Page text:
After two years of meetings and four phases of community engagement, the Charlottesville Planning Commission is handing a draft Comprehensive Plan to the City Council.

The draft will include a placeholder for the community engagement chapter and an incomplete land use chapter, the commission decided Tuesday. However, the portions of the land use chapter that the commission has reviewed include significant changes for many Charlottesville neighborhoods.

“Some of this, we’re going to get crucified,” commission Chairwoman Lisa Green said during a work session last Saturday. “I think [people are] going to freak about the low-intensity narrative.”

During the five-hour work session, the commission expanded the development corridors on its land use map and increased the density imagined throughout the city.

“These are primarily residential areas made up of single-family and multiplex homes, townhomes and other smaller-scale residential structures, and supportive services such as smaller-scale childcare,” commission member Lyle Solla-Yates said, suggesting the narrative the commission is recommending for the lowest-density areas of the city.

If the City Council approves the map, it will affect developments that require a rezoning or special-use permit but not those occurring by-right under the city’s current zoning map. The commission plans to set ranges for building heights, the number of dwelling units per acre and floor area-to-lot ratios in the spring.

“You want the city to grow up with affordable housing in it. … Then, when a project comes through, neighbors come out and say they have ‘community values’ that don’t like height and they like sunlight. … They want density, just not here,” Neil Williamson, president of the Free Enterprise Forum, said at the Tuesday meeting. “Bottom line — I want to be encouraged, I want to see the city grow, and I want the Comp. Plan to match that vision.”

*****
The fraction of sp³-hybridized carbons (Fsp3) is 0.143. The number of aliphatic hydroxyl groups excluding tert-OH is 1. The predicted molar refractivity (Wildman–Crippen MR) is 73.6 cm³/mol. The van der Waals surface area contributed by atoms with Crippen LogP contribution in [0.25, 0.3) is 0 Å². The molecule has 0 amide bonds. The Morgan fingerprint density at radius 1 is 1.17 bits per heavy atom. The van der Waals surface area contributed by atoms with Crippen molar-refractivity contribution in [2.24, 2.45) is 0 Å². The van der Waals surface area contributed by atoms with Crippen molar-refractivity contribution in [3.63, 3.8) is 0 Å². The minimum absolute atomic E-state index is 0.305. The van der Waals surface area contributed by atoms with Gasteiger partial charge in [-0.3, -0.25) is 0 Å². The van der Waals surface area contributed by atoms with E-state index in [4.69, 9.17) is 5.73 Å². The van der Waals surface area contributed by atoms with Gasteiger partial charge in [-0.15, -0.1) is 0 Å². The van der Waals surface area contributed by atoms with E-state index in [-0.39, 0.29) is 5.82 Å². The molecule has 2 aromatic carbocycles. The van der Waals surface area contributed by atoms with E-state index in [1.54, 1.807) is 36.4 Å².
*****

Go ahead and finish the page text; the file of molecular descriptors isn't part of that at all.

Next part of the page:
2018-Draft-Land-Use-Map

Credit: Neighborhood Development Services, City of Charlottesville

The commission attempted to steer away from changing historically affordable or predominately African-American neighborhoods.

“If you notice that where we have a lot of high intensity close to the Downtown Mall, over here down West Main [Street], think about predominately African-American communities. We’re taking the big hit on all of the development,” Commissioner Taneia Dowell said Saturday. “A prime example is the 10th and Page neighborhood [next to West Main]. They don’t have a skyline anymore, in either direction.”

Transportation played a major role in the map rewrite. Rather than parking being required in the lowest-intensity areas, the narrative now encourages shared parking arrangements between properties.

On Tuesday, the commission discussed an outline of a community engagement chapter from the PLACE Design Task Force, an advisory group. The chapter has not been part of previous city comprehensive plans, but local activists have promoted formalizing community engagement processes in the city.

“Racism and exclusion have historically been codified through Charlottesville’s planning documents. Today, the Planning Commission has the opportunity to set a new precedent — to undo longstanding racial injustices by codifying community participation and to prioritize and amplify the long-silenced voices of low-income residents and communities of color,” Charlottesville Low-Income Housing Coalition member Annie Stup said by email.

The coalition also asked the commission on Tuesday to delay adopting drafts of the housing chapter and land use map until there’s a comprehensive housing strategy, which the Housing Advisory Committee expects to be completed in summer or fall of next year.

The City Council is scheduled to discuss the Comprehensive Plan on Dec. 17. The commission expects to meet again in January to discuss the council’s feedback and to fully develop the plan’s land use and community engagement chapters.